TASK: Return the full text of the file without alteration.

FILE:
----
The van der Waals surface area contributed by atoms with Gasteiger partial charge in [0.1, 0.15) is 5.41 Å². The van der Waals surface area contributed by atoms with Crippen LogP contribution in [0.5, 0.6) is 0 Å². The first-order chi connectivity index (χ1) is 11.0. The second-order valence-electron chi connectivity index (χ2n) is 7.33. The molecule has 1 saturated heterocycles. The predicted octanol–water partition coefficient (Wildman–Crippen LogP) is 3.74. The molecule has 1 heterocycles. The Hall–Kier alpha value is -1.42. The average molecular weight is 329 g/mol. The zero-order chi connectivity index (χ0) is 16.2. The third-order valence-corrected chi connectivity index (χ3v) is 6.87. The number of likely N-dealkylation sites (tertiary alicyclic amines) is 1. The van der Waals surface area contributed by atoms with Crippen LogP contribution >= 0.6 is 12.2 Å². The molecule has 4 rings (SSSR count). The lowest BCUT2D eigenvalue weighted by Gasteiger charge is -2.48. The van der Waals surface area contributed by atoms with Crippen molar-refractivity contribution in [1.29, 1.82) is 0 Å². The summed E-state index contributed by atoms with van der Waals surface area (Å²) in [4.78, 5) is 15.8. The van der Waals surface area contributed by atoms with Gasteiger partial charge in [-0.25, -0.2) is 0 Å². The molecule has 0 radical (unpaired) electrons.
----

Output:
The van der Waals surface area contributed by atoms with Gasteiger partial charge in [0.1, 0.15) is 5.41 Å². The van der Waals surface area contributed by atoms with Crippen LogP contribution in [0.5, 0.6) is 0 Å². The first-order chi connectivity index (χ1) is 11.0. The second-order valence-electron chi connectivity index (χ2n) is 7.33. The molecule has 1 saturated heterocycles. The predicted octanol–water partition coefficient (Wildman–Crippen LogP) is 3.74. The molecule has 1 heterocycles. The Hall–Kier alpha value is -1.42. The average molecular weight is 329 g/mol. The zero-order chi connectivity index (χ0) is 16.2. The third-order valence-corrected chi connectivity index (χ3v) is 6.87. The number of likely N-dealkylation sites (tertiary alicyclic amines) is 1. The van der Waals surface area contributed by atoms with Crippen LogP contribution >= 0.6 is 12.2 Å². The molecule has 4 rings (SSSR count). The lowest BCUT2D eigenvalue weighted by Gasteiger charge is -2.48. The van der Waals surface area contributed by atoms with Crippen molar-refractivity contribution in [1.29, 1.82) is 0 Å². The summed E-state index contributed by atoms with van der Waals surface area (Å²) in [4.78, 5) is 15.8. The van der Waals surface area contributed by atoms with Gasteiger partial charge in [-0.25, -0.2) is 0 Å². The molecule has 0 radical (unpaired) electrons.